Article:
The Rise in Inactivity Among Adult Men
Giulia Faggio () and
Stephen Nickell ()
Chapter 3 in The Labour Market Under New Labour, 2003, pp 40-52 from Palgrave Macmillan
Abstract Inactivity rates among working age men over 25 have risen by a multiple of around four since the mid-1970s. Among prime-age men (aged 25–54), inactivity rates have risen even more (over five times) over the same period. By contrast, unemployment rates are roughly the same now as they were in the mid-1970s and inactivity rates among women have fallen significantly. Rises in the inactivity rate of prime-age men in the bottom skill quartile make up the majority of the increase in overall prime-age male inactivity since the mid-1970s. As a consequence, between 50 and 60 per cent of inactive prime-age men are now in the bottom skill quartile. Around 70 per cent of inactive prime-age men report themselves as having a limiting health problem. For older men, this number is around 50 per cent. In the 1970s, a mere 10 per cent of prime-age men reporting a limiting health problem were inactive. By the late 1990s, the proportion had risen to around 40 per cent. Since the 1970s, there has been a significant rise in the overall proportion of men reporting a limiting health problem. Much of the rise in prime-age male inactivity can be accounted for by these two facts. By contrast, among older men, around half the rise in inactivity since the 1970s is accounted for by increasing inactivity among those without any reported limiting illness. Many of these would be occupational pensioners. The level of inactivity among prime-age men is particularly concentrated among those who are both low skilled and suffering from a chronic health problem or disability. Over time as inactivity rose, this concentration got much worse. Important factors underlying these changes are the significant weakening of the low skill labour market and the operation of the invalidity benefit system.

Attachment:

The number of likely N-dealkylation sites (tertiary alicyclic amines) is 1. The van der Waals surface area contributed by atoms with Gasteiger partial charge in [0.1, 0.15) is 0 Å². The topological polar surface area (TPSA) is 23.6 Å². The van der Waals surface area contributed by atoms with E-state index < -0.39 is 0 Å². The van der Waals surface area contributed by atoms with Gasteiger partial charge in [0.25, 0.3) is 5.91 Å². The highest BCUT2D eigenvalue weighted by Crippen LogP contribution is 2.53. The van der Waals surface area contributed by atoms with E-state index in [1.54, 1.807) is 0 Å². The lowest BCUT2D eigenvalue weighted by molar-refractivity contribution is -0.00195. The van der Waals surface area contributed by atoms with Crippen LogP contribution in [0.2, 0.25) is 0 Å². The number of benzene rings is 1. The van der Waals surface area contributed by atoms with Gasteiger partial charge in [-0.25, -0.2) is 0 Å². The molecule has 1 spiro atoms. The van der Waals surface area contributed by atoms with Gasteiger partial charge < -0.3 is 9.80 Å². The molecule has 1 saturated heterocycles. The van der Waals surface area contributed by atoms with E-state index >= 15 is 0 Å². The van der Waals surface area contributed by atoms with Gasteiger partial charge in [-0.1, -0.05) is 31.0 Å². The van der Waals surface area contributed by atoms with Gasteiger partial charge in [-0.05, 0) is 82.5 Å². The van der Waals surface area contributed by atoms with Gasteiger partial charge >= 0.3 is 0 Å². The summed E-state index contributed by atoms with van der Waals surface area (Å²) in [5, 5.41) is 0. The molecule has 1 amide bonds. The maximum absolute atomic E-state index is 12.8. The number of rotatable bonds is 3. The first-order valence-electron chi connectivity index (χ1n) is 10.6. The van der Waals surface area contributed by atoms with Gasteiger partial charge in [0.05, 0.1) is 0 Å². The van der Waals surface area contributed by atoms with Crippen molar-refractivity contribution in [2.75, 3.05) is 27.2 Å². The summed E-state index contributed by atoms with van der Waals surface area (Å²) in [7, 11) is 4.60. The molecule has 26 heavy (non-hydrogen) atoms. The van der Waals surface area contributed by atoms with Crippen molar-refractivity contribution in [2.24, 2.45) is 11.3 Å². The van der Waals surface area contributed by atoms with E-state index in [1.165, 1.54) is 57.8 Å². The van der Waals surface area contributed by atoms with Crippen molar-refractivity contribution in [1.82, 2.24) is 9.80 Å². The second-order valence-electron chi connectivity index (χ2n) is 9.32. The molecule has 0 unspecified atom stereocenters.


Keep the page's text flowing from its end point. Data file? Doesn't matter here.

Keywords: Early Retirement; Unskilled Worker; Labour Force Survey; Occupational Pensioner; Skill Intensity (search for similar items in EconPapers)
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